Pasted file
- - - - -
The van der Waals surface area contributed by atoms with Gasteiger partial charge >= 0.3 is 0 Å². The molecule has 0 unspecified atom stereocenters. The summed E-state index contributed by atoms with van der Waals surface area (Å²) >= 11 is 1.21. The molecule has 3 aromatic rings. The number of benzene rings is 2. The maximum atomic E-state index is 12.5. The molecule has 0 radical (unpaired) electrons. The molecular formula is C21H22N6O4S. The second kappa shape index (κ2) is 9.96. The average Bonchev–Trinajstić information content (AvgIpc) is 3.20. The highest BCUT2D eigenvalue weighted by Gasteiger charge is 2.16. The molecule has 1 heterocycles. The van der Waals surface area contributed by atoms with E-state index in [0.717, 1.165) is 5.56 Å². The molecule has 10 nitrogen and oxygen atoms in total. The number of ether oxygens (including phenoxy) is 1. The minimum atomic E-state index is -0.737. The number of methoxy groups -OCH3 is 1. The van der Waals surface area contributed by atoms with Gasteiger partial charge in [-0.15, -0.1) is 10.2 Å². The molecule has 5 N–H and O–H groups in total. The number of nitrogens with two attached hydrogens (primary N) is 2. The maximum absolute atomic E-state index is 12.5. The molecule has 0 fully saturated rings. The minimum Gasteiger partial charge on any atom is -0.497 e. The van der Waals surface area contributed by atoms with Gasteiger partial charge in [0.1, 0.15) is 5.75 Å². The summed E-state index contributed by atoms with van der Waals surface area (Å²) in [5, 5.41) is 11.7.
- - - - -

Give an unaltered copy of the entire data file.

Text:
The van der Waals surface area contributed by atoms with Gasteiger partial charge >= 0.3 is 0 Å². The molecule has 0 unspecified atom stereocenters. The summed E-state index contributed by atoms with van der Waals surface area (Å²) >= 11 is 1.21. The molecule has 3 aromatic rings. The number of benzene rings is 2. The maximum atomic E-state index is 12.5. The molecule has 0 radical (unpaired) electrons. The molecular formula is C21H22N6O4S. The second kappa shape index (κ2) is 9.96. The average Bonchev–Trinajstić information content (AvgIpc) is 3.20. The highest BCUT2D eigenvalue weighted by Gasteiger charge is 2.16. The molecule has 1 heterocycles. The van der Waals surface area contributed by atoms with E-state index in [0.717, 1.165) is 5.56 Å². The molecule has 10 nitrogen and oxygen atoms in total. The number of ether oxygens (including phenoxy) is 1. The minimum atomic E-state index is -0.737. The number of methoxy groups -OCH3 is 1. The van der Waals surface area contributed by atoms with Gasteiger partial charge in [-0.15, -0.1) is 10.2 Å². The molecule has 5 N–H and O–H groups in total. The number of nitrogens with two attached hydrogens (primary N) is 2. The maximum absolute atomic E-state index is 12.5. The molecule has 0 fully saturated rings. The minimum Gasteiger partial charge on any atom is -0.497 e. The van der Waals surface area contributed by atoms with Gasteiger partial charge in [0.1, 0.15) is 5.75 Å². The summed E-state index contributed by atoms with van der Waals surface area (Å²) in [5, 5.41) is 11.7.